Herman Van Rompuy, president of the European Council, appeared at the Law School on September 21 to participate in “Europe and the United States: A Transatlantic Dialogue.” At the event, a discussion sponsored annually by NYU Law’s Jean Monnet Center for International and Regional Economic Law & Justice, Von Rompuy delved into a range of European political issues with University Professor and Joseph Straus Professor of Law J.H.H. Weiler, who is director of the JeanMonnet Center, Professor Gráinne de Búrca, and Renée Haferkamp, a senior visiting scholar at Harvard University.
The conversation touched on a wide range of topics, starting with the structure of the European Union (EU) leadership, which features two presidents – one, the president of the European Commission; the other, in this case Rompuy, the head of the European Council. “Does this institutional solution serve Europe well?” de Búrca asked. “Is the double-headed presidency working?” Weiler asked a similar question about the recently created post of European foreign minister. Van Rompuy said his office is able to provide “coherence and continuity” on matters involving EU-wide governance, and can work to build consensus among all 27 EU members, which, he noted, is particularly important in times of crisis. And the EU foreign minister, he said, is in a “steering position” for the EU as a whole in matters of diplomacy. He pointed to efforts to resolve the Israeli-Palestinian conflict as an area in which EU members have been able to act in concert. Eventually Weiler turned the discussion to what he called “the elephant in the room”: the euro crisis. Is there a sufficient sense of solidarity in Europe, Weiler asked, to move the EU further in the direction of a fiscal union? “How much further will politicians be able to go against public opinion?” Van Rompuy acknowledged that there are hurdles to overcoming the current crisis, but counseled patience. The EU, he said, has been built gradually. “At each stage there are difficulties, but never a step backwards.” Each step is “in the right direction.” Is default by Greece a possible option? Haferkamp asked. “Not at all,” Van Rompuy said. “Because there is no alternative. The dangers of contagion … are so great that you can’t take that risk.”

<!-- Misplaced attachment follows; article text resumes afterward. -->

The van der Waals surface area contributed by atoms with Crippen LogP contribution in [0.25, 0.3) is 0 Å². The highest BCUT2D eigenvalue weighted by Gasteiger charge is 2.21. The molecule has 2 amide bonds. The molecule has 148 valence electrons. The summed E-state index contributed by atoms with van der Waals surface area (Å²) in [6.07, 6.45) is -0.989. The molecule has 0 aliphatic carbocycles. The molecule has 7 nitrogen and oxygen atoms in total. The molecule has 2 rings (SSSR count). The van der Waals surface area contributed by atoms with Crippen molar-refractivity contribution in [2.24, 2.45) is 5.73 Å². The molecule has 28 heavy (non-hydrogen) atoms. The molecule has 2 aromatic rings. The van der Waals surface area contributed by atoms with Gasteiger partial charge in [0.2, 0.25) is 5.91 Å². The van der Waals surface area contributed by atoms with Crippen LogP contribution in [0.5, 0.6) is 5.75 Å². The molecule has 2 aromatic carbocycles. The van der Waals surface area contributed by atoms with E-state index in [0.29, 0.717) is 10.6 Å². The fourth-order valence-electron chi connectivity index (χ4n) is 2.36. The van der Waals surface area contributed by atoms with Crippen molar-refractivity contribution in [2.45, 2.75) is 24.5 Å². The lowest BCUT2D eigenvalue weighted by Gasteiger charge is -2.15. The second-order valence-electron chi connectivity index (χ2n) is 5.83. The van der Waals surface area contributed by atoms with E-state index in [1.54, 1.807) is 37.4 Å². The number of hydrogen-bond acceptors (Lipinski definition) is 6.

Watch the full video of the event (1 hr, 4 min):